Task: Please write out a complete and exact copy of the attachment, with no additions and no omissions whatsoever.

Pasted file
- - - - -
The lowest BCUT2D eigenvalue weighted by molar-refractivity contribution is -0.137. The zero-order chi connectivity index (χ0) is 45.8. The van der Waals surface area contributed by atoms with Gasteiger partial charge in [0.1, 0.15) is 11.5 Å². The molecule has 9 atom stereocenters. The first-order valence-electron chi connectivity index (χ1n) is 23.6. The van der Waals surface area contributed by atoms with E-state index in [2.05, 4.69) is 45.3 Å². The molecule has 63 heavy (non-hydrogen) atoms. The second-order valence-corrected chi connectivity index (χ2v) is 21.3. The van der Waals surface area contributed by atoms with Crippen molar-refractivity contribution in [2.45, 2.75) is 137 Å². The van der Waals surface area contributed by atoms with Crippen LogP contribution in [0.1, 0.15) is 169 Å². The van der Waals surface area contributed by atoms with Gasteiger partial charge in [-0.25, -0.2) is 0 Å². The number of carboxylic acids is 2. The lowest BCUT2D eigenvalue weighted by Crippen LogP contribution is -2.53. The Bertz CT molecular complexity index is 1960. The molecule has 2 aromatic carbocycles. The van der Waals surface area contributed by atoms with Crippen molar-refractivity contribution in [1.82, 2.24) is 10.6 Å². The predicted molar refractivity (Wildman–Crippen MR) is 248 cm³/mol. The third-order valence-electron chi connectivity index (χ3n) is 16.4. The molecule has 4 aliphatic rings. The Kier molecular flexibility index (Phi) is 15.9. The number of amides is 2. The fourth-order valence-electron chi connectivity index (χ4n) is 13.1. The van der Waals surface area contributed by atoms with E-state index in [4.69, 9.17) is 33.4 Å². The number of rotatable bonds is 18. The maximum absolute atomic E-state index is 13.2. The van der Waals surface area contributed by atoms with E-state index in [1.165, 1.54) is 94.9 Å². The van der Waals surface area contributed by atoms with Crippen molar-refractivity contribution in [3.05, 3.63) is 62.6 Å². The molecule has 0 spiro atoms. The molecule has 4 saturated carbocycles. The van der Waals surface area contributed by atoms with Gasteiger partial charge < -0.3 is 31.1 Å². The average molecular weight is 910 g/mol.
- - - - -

The lowest BCUT2D eigenvalue weighted by molar-refractivity contribution is -0.137. The zero-order chi connectivity index (χ0) is 45.8. The van der Waals surface area contributed by atoms with Gasteiger partial charge in [0.1, 0.15) is 11.5 Å². The molecule has 9 atom stereocenters. The first-order valence-electron chi connectivity index (χ1n) is 23.6. The van der Waals surface area contributed by atoms with E-state index in [2.05, 4.69) is 45.3 Å². The molecule has 63 heavy (non-hydrogen) atoms. The second-order valence-corrected chi connectivity index (χ2v) is 21.3. The van der Waals surface area contributed by atoms with Crippen molar-refractivity contribution in [2.45, 2.75) is 137 Å². The van der Waals surface area contributed by atoms with Crippen LogP contribution in [0.1, 0.15) is 169 Å². The van der Waals surface area contributed by atoms with Gasteiger partial charge in [-0.25, -0.2) is 0 Å². The number of carboxylic acids is 2. The lowest BCUT2D eigenvalue weighted by Crippen LogP contribution is -2.53. The Bertz CT molecular complexity index is 1960. The molecule has 2 aromatic carbocycles. The van der Waals surface area contributed by atoms with Crippen molar-refractivity contribution in [1.82, 2.24) is 10.6 Å². The predicted molar refractivity (Wildman–Crippen MR) is 248 cm³/mol. The third-order valence-electron chi connectivity index (χ3n) is 16.4. The molecule has 4 aliphatic rings. The Kier molecular flexibility index (Phi) is 15.9. The number of amides is 2. The fourth-order valence-electron chi connectivity index (χ4n) is 13.1. The van der Waals surface area contributed by atoms with E-state index in [4.69, 9.17) is 33.4 Å². The number of rotatable bonds is 18. The maximum absolute atomic E-state index is 13.2. The van der Waals surface area contributed by atoms with E-state index in [1.165, 1.54) is 94.9 Å². The van der Waals surface area contributed by atoms with Crippen molar-refractivity contribution in [3.05, 3.63) is 62.6 Å². The molecule has 0 spiro atoms. The molecule has 4 saturated carbocycles. The van der Waals surface area contributed by atoms with Gasteiger partial charge < -0.3 is 31.1 Å². The average molecular weight is 910 g/mol.